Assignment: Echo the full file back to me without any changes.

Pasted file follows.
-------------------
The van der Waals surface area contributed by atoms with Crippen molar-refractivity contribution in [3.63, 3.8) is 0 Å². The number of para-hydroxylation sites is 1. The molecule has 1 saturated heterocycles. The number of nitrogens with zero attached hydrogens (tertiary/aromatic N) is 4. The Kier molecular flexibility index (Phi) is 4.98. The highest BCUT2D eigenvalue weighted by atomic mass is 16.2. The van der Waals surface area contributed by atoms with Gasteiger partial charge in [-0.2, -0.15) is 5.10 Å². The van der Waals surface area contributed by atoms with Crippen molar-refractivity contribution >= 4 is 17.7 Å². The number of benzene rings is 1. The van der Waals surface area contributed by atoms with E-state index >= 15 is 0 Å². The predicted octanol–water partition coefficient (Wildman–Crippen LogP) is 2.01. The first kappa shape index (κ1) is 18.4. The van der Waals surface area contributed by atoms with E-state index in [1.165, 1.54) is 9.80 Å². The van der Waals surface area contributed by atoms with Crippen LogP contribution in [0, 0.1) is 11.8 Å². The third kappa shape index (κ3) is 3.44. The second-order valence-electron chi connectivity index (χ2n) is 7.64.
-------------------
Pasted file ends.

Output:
The van der Waals surface area contributed by atoms with Crippen molar-refractivity contribution in [3.63, 3.8) is 0 Å². The number of para-hydroxylation sites is 1. The molecule has 1 saturated heterocycles. The number of nitrogens with zero attached hydrogens (tertiary/aromatic N) is 4. The Kier molecular flexibility index (Phi) is 4.98. The highest BCUT2D eigenvalue weighted by atomic mass is 16.2. The van der Waals surface area contributed by atoms with Gasteiger partial charge in [-0.2, -0.15) is 5.10 Å². The van der Waals surface area contributed by atoms with Crippen molar-refractivity contribution >= 4 is 17.7 Å². The number of benzene rings is 1. The van der Waals surface area contributed by atoms with E-state index >= 15 is 0 Å². The predicted octanol–water partition coefficient (Wildman–Crippen LogP) is 2.01. The first kappa shape index (κ1) is 18.4. The van der Waals surface area contributed by atoms with E-state index in [1.165, 1.54) is 9.80 Å². The van der Waals surface area contributed by atoms with Crippen LogP contribution in [0, 0.1) is 11.8 Å². The third kappa shape index (κ3) is 3.44. The second-order valence-electron chi connectivity index (χ2n) is 7.64.